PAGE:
Itaú BBA - MEXICO – Industrial production lost momentum in April

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MEXICO – Industrial production lost momentum in April

June 11, 2018

The impulse from construction moderated

After showing signs of improvement in 1Q18, the recovery of industrial production seems to have lost strength in April. The monthly industrial production indicator grew 3.8% year-over-year in April – above our forecast and median market expectations (both 3.6%, as per Bloomberg) – inflated by a big positive calendar effect (i.e.: more business days because of the non-overlapping Easter holidays). In fact, according to calendar-adjusted data reported by the statistics institute (INEGI), industrial production grew a weak 0.1% year-over-year in April, with the three-month moving average growth rate standing at 0.2% year-over-year (from 0.1% in March). Also looking at 3mma calendar-adjusted numbers, as shown in the chart below, we note that mining output (mostly oil) fell more sharply (-6.3% year-over-year in April, from -5.9% in March), construction remained growing at the same pace (2.7%), and manufacturing accelerated slightly (1.3% year-over-year, from 1.2%). 

At the margin, momentum weakened (mainly for construction and mining). In April, seasonally-adjusted industrial production fell 0.4% from the previous month, pulling down quarter-over-quarter annualized growth to 1.4% (from 2.7% qoq/saar in March, which was actually the highest print in over two years). Notably, the strong rebound of construction activity in 1Q18 (11.7% qoq/saar, from 2.5% in 4Q17), likely explained by temporary reconstruction works (post-natural disasters), moderated in April (to 5.4% qoq/saar). Likewise, mining output also lost momentum (-6.8% qoq/saar in April, from -0.9% in March). Manufacturing, in contrast, gained traction (3.4% qoq/saar in April, from 2.5% in March).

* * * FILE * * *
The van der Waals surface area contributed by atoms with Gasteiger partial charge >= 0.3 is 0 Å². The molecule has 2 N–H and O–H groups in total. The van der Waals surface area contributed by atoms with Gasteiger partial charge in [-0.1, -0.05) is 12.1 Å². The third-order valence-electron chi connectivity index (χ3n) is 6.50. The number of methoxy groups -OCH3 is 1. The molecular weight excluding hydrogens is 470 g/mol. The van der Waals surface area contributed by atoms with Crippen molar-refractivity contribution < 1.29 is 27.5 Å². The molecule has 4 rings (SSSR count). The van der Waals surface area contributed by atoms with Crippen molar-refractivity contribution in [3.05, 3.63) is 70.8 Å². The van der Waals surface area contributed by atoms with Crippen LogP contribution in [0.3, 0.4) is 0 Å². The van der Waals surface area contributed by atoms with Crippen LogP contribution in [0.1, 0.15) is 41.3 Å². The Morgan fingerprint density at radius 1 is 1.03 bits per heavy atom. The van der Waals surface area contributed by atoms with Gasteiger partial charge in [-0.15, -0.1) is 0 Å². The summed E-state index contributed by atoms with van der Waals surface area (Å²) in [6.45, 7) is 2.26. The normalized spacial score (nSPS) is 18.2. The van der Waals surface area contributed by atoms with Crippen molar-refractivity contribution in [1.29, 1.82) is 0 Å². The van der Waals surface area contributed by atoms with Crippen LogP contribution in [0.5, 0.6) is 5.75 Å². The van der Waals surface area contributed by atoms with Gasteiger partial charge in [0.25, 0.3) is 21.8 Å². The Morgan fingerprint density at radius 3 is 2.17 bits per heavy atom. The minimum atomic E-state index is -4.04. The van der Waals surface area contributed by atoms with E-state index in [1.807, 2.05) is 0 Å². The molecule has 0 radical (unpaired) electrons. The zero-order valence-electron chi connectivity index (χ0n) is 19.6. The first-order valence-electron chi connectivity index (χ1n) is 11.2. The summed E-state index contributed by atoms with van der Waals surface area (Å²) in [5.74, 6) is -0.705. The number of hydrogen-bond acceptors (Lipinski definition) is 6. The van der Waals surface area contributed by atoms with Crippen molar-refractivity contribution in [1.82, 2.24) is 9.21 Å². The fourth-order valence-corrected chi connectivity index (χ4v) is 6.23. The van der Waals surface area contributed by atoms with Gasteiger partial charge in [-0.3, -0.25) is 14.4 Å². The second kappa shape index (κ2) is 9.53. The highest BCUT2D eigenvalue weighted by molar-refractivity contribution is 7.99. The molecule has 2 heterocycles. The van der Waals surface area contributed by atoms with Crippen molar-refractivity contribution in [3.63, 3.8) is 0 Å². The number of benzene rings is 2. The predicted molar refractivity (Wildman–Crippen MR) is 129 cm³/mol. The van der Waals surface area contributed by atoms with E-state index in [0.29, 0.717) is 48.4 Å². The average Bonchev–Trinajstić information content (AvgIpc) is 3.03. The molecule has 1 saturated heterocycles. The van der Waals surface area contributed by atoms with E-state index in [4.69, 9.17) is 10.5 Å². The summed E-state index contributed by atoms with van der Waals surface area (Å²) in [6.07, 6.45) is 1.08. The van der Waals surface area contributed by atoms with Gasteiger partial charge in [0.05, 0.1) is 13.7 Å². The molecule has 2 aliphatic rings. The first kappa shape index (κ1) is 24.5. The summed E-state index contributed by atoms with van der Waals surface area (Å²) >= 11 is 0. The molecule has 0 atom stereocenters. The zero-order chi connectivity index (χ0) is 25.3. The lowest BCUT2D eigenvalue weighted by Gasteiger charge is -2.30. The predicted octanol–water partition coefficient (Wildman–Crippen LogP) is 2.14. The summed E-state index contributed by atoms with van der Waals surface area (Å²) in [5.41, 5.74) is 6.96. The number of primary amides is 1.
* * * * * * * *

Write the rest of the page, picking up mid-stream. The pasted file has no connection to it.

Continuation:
We expect a gradual acceleration of industrial production – both sequentially and in year-over-year terms – in coming quarters, driven by stronger manufacturing exports (boosted by the pick-up of the U.S. economy) and the stabilization of oil output. Conversely, we believe that construction activity will deteriorate. Construction surprised to the upside in 1Q18, likely driven by reconstruction work (matching a substantial acceleration of public investment), but it is bound to moderate assuming the government wants to meet the 0.8% of GDP primary surplus target set for 2018 (from 0.4% of GDP in 2017, excluding the Central Bank’s windfall dividend). More importantly, the more severe uncertainties associated to NAFTA (with the parties missing to reach an agreement before Mexico’s elections) and the presidential elections will curb private investment (and construction activity, from a supply perspective).  


Alexander Müller

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